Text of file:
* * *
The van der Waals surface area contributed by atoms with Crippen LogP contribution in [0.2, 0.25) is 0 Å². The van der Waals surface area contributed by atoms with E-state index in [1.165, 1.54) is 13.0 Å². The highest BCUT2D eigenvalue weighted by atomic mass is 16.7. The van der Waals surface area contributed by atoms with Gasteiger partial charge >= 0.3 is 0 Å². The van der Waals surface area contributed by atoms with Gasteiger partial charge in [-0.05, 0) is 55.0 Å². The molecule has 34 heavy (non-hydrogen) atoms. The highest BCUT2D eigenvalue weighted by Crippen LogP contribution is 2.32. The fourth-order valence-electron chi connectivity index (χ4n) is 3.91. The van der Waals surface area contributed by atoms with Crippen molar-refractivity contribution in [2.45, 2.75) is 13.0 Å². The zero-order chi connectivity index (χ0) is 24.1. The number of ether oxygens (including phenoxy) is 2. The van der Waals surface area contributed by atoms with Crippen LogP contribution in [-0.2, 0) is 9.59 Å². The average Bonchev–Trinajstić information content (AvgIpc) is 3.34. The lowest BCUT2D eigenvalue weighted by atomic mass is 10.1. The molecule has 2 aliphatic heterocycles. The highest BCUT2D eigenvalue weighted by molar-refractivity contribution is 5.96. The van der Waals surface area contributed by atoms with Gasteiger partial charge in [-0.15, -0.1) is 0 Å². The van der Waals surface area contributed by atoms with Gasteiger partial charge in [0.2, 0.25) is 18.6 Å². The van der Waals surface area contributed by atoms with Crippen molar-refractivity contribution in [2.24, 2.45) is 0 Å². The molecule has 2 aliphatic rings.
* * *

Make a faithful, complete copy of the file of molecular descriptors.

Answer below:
The van der Waals surface area contributed by atoms with Crippen LogP contribution in [0.2, 0.25) is 0 Å². The van der Waals surface area contributed by atoms with E-state index in [1.165, 1.54) is 13.0 Å². The highest BCUT2D eigenvalue weighted by atomic mass is 16.7. The van der Waals surface area contributed by atoms with Gasteiger partial charge >= 0.3 is 0 Å². The van der Waals surface area contributed by atoms with Gasteiger partial charge in [-0.05, 0) is 55.0 Å². The molecule has 34 heavy (non-hydrogen) atoms. The highest BCUT2D eigenvalue weighted by Crippen LogP contribution is 2.32. The fourth-order valence-electron chi connectivity index (χ4n) is 3.91. The van der Waals surface area contributed by atoms with Crippen molar-refractivity contribution in [2.45, 2.75) is 13.0 Å². The zero-order chi connectivity index (χ0) is 24.1. The number of ether oxygens (including phenoxy) is 2. The van der Waals surface area contributed by atoms with Crippen LogP contribution in [-0.2, 0) is 9.59 Å². The average Bonchev–Trinajstić information content (AvgIpc) is 3.34. The lowest BCUT2D eigenvalue weighted by atomic mass is 10.1. The molecule has 2 aliphatic heterocycles. The highest BCUT2D eigenvalue weighted by molar-refractivity contribution is 5.96. The van der Waals surface area contributed by atoms with Gasteiger partial charge in [-0.15, -0.1) is 0 Å². The van der Waals surface area contributed by atoms with Gasteiger partial charge in [0.2, 0.25) is 18.6 Å². The van der Waals surface area contributed by atoms with Crippen molar-refractivity contribution in [2.24, 2.45) is 0 Å². The molecule has 2 aliphatic rings.